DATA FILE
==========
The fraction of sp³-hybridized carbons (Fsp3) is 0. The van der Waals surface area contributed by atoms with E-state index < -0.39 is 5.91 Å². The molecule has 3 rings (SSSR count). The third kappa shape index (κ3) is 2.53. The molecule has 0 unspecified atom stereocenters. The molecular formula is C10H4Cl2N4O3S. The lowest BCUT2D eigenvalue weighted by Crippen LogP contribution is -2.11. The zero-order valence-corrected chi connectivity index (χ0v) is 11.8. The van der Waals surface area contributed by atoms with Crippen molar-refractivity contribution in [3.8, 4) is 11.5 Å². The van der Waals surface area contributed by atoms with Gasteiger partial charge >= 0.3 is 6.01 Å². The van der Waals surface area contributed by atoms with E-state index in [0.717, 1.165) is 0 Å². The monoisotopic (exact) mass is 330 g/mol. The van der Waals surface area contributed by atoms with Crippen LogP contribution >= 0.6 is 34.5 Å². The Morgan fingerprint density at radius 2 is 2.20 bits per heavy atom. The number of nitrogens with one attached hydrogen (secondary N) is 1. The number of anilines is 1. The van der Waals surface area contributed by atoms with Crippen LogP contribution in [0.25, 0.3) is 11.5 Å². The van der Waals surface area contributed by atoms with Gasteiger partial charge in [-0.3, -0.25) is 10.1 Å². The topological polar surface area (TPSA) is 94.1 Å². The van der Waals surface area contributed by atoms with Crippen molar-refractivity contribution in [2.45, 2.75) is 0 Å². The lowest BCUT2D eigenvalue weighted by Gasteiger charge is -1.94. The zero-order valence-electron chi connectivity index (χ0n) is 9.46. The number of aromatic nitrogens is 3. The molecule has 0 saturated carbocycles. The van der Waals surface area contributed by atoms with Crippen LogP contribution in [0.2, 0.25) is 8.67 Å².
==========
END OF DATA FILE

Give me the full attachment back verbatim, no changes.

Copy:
The fraction of sp³-hybridized carbons (Fsp3) is 0. The van der Waals surface area contributed by atoms with E-state index < -0.39 is 5.91 Å². The molecule has 3 rings (SSSR count). The third kappa shape index (κ3) is 2.53. The molecule has 0 unspecified atom stereocenters. The molecular formula is C10H4Cl2N4O3S. The lowest BCUT2D eigenvalue weighted by Crippen LogP contribution is -2.11. The zero-order valence-corrected chi connectivity index (χ0v) is 11.8. The van der Waals surface area contributed by atoms with Crippen molar-refractivity contribution in [3.8, 4) is 11.5 Å². The van der Waals surface area contributed by atoms with Gasteiger partial charge >= 0.3 is 6.01 Å². The van der Waals surface area contributed by atoms with E-state index in [0.717, 1.165) is 0 Å². The monoisotopic (exact) mass is 330 g/mol. The van der Waals surface area contributed by atoms with Crippen LogP contribution >= 0.6 is 34.5 Å². The Morgan fingerprint density at radius 2 is 2.20 bits per heavy atom. The number of nitrogens with one attached hydrogen (secondary N) is 1. The number of anilines is 1. The van der Waals surface area contributed by atoms with Crippen LogP contribution in [0.25, 0.3) is 11.5 Å². The van der Waals surface area contributed by atoms with Gasteiger partial charge in [-0.3, -0.25) is 10.1 Å². The topological polar surface area (TPSA) is 94.1 Å². The van der Waals surface area contributed by atoms with Crippen molar-refractivity contribution in [2.45, 2.75) is 0 Å². The lowest BCUT2D eigenvalue weighted by Gasteiger charge is -1.94. The zero-order valence-electron chi connectivity index (χ0n) is 9.46. The number of aromatic nitrogens is 3. The molecule has 0 saturated carbocycles. The van der Waals surface area contributed by atoms with Crippen LogP contribution in [0.2, 0.25) is 8.67 Å².